Stars memorize rebirth of our home galaxy

Date:

Share post:

The Milky Way galaxy has died once before and we are now in what is considered its second life. Calculations by Masafumi Noguchi (Tohoku University) have revealed previously unknown details about the Milky Way. These were published in the journal Nature.

Stars memorize rebirth of our home galaxy
The Milky Way galaxy [Credit: Tohoku University]

Stars formed in two different epochs through different mechanisms. There was a long dormant period in between, when star formation ceased. Our home galaxy has turned out to have a more dramatic history than was originally thought.




Noguchi has calculated the evolution of the Milky Way over a 10 billion year period, including “cold flow accretion”, a new idea proposed by Avishai Dekel (The Hebrew University) and colleagues for how galaxies collect surrounding gas during their formation. Although the two-stage formation was suggested for much more massive galaxies by Yuval Birnboim (The Hebrew University) and colleagues, Noguchi has been able to confirm that the same picture applies to our own Milky Way.

Stars memorize rebirth of our home galaxy
Schematic diagram showing two stages of star formation in the Milky Way galaxy according
to Noguchi. In upper illustration, blue (cold) and red (hot) indicate gas. The color map in bottom

 panel shows distribution of the elemental composition of stars calculated by Noguchi’s model 


with the purple line indicating how the elemental composition of the gas changes over time
[Credit: M. Noguchi, Nature 2018]. Overlaid contours show the distribution of solar
 neighborhood stars observed by APOGEE, a spectroscopic device attached to the
 2.5 m telescope of the Alfred P. Sloan Foundation at Apache Point Observatory
in New Mexico [Credit: M. Haywood et al. A&A, 589, 66 (2016),
reproduced with permission © ESO]

The history of the Milky Way is inscribed in the elemental composition of stars because stars inherit the composition of the gas from which they are formed. Namely, stars memorize the element abundance in gas at the time they are formed.




There are two groups of stars in the solar neighborhood with different compositions. One is rich in α-elements such as oxygen, magnesium and silicon. The other contains a lot of iron. Recent observations by Misha Haywood (Observatoire de Paris) and colleagues revealed that this phenomenon prevails over a vast region of the Milky Way. The origin of this dichotomy was unclear. Noguchi’s model provides an answer to this long-standing riddle.

Stars memorize rebirth of our home galaxy
Model prediction for three different regions of the Milky Way [Credit: M. Noguchi, Nature 2018]
Contours are from observations by APOGEE [Credit: M. Haywood et al. A&A, 589, 66 (2016),
reproduced with permission © ESO]

Noguchi’s depiction of the Milky Way’s history begins at the point when cold gas streams flowed into the galaxy (cold flow accretion) and stars formed from this gas. During this period the gas quickly began to contain α-elements released by explosions of short-lived type II supernovae. These first generation stars are therefore rich in α-elements.




When shock waves appeared and heated the gas to high temperatures 7 billion years ago, the gas stopped flowing into the galaxy and stars ceased to form. During this period, retarded explosions of long-lived type Ia supernovae injected iron into the gas and changed the elemental composition of the gas. As the gas cooled by emitting radiation, it began flowing back into the galaxy 5 billion years ago (cooling flow) and made the second generation of stars rich in iron, including our sun.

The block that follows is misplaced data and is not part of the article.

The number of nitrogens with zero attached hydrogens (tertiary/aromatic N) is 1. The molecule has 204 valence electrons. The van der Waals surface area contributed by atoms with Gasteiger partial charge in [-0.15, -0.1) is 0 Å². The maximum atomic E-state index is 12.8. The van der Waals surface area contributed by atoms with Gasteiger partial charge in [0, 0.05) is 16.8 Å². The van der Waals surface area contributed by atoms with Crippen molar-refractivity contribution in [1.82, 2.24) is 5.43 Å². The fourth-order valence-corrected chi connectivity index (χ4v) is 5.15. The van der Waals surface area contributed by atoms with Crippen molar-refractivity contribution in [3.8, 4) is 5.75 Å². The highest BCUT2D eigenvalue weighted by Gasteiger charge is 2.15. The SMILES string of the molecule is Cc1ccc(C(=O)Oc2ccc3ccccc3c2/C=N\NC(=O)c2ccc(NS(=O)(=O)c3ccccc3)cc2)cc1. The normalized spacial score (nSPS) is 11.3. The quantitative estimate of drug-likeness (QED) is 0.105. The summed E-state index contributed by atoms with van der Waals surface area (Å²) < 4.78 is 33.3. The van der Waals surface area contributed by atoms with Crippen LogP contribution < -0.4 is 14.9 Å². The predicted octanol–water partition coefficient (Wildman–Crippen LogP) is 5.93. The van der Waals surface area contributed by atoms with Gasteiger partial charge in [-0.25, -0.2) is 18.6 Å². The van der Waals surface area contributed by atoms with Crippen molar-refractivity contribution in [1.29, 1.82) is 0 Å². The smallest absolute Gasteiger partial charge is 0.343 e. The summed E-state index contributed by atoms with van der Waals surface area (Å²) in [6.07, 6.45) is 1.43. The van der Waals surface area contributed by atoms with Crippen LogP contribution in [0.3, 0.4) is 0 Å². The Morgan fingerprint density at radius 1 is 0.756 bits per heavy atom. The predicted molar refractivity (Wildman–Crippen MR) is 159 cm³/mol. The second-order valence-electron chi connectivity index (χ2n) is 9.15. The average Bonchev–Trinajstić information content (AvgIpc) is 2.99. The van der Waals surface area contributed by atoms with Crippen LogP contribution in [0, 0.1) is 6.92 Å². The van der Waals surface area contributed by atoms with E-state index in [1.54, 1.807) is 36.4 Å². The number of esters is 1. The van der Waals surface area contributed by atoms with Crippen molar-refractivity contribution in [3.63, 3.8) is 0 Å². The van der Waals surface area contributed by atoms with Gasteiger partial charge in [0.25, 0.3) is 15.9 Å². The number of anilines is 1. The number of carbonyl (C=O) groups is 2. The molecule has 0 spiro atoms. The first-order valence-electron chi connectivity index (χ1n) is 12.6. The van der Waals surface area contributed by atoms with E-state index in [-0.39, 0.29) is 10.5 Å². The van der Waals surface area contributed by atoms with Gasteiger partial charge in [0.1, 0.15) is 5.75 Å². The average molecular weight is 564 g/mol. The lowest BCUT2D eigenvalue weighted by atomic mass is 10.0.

According to Benjamin Williams (University of Washington) and colleagues, our neighbor galaxy, Andromeda nebula, also formed stars in two separate epochs. Noguchi’s model predicts that massive spiral galaxies like the Milky Way and Andromeda nebula experienced a gap in star formation, whereas smaller galaxies made stars continuously. Noguchi expects that “future observations of nearby galaxies may revolutionize our view about galaxy formation”.

Source: Tohoku University [August 21, 2018]

ADVERTISEMENT

spot_img

Related articles

Astrophysicists find when galaxies rotate, size matters

A team of astrophysicists analysed 1418 galaxies and found that small ones are likely to spin on a...

Something's amiss with aliens and arsenic

The stage was set by a coy news release from NASA that hinted at a discovery tied to...

New research looks at how ‘cosmic web’ of filaments alters star formation in galaxies

Astronomer Gregory Rudnick sees the universe crisscrossed by something like an interstellar superhighway system. Filaments — the strands...

Cold, dry planets could have a lot of hurricanes

Nearly every atmospheric science textbook ever written will say that hurricanes are an inherently wet phenomenon -- they...

Iron volcanoes may have erupted on metal asteroids

Metallic asteroids are thought to have started out as blobs of molten iron floating in space. As if...

What ingredients went into the galactic blender to create the Milky Way?

In its early days, the Milky Way was like a giant smoothie, as if galaxies consisting of billions...

Comet’s trip past Earth offers first in a trio of opportunities

Comet hunters still have a chance to see comet 45P/Honda-Mrkos-Pajdusakova in the next few days using binoculars or...

The last survivors on Earth

The world's most indestructible species, the tardigrade, an eight-legged micro-animal, also known as the water bear, will survive...